New QAnon-style conspiracy theory links Astroworld tragedy with supposed mind control experiments
Travis Scott performed at the Astroworld Festival in Houston on November 5th. © Jamaal Ellis/ AP

A video that's spreading across Facebook is falsely claiming that the tragedy at Astroworld over the weekend was part of an experiment in which the crowds at the show were mind-controlled using "graphene oxide" purportedly found in COVID-19 vaccines.

The Houston Chronicle on Tuesday published a fact check of this claim in which it explained that this conspiracy theory simply has no basis in reality.

First of all, contra the video, there's no evidence that graphene oxide turns people in "zombies." Additionally, none of the COVID-19 vaccines contain graphene oxide.

"We previously fact-checked a claim that falsely said graphene oxide — a material made by the oxidation of graphite — was used in Pfizer's COVID-19 vaccine," the paper writes. "A company spokesperson told us that the material is used in some vaccines, but none by Pfizer. None of the listed ingredients is another name for graphene oxide, and the material doesn't appear in ingredient lists for the Moderna and Johnson & Johnson COVID-19 vaccines. "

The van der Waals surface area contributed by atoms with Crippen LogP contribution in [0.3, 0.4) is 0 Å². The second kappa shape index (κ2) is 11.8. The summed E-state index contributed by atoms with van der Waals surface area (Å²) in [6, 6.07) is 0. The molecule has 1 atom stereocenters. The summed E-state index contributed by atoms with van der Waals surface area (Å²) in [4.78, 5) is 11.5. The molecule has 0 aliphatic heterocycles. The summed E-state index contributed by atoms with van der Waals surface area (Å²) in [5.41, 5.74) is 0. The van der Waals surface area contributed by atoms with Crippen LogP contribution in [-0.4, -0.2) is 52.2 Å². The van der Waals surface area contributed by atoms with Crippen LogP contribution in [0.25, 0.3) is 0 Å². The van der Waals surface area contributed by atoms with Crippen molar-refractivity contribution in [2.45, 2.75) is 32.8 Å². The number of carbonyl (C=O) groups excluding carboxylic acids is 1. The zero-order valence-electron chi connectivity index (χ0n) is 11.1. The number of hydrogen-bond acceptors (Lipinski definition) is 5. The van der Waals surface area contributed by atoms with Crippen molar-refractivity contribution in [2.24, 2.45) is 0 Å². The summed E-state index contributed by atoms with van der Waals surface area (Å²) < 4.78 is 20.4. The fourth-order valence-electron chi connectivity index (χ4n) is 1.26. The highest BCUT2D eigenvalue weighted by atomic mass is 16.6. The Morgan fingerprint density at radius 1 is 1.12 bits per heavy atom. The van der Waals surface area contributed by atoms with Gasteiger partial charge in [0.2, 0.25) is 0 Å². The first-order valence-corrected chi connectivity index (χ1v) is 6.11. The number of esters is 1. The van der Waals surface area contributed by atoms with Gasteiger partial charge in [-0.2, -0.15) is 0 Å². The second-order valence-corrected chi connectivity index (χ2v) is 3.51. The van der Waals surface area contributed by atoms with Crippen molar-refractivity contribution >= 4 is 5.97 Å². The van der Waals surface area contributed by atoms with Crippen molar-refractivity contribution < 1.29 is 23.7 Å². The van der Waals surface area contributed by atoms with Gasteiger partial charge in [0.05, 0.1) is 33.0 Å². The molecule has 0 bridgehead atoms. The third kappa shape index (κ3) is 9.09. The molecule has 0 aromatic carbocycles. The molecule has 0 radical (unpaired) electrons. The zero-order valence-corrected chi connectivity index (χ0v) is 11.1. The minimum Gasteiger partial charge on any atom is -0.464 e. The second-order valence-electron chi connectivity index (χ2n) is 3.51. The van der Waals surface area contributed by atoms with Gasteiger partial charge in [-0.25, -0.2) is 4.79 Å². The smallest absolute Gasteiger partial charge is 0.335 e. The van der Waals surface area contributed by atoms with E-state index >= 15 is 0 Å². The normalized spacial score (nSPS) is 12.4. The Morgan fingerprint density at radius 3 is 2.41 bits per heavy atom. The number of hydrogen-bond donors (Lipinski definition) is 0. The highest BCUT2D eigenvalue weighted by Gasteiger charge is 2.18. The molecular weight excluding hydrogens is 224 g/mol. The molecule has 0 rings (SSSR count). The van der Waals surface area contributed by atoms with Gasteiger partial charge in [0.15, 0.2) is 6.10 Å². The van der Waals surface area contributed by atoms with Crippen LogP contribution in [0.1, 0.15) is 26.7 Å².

QAnon conspiracy theorists have also been claiming this that the Astroworld disaster was part of a "Satanic ritual" in which rapper Travis Scott was harvesting people's souls in a purported sacrifice to the devil.

Read the Houston Chronicle's full fact check here.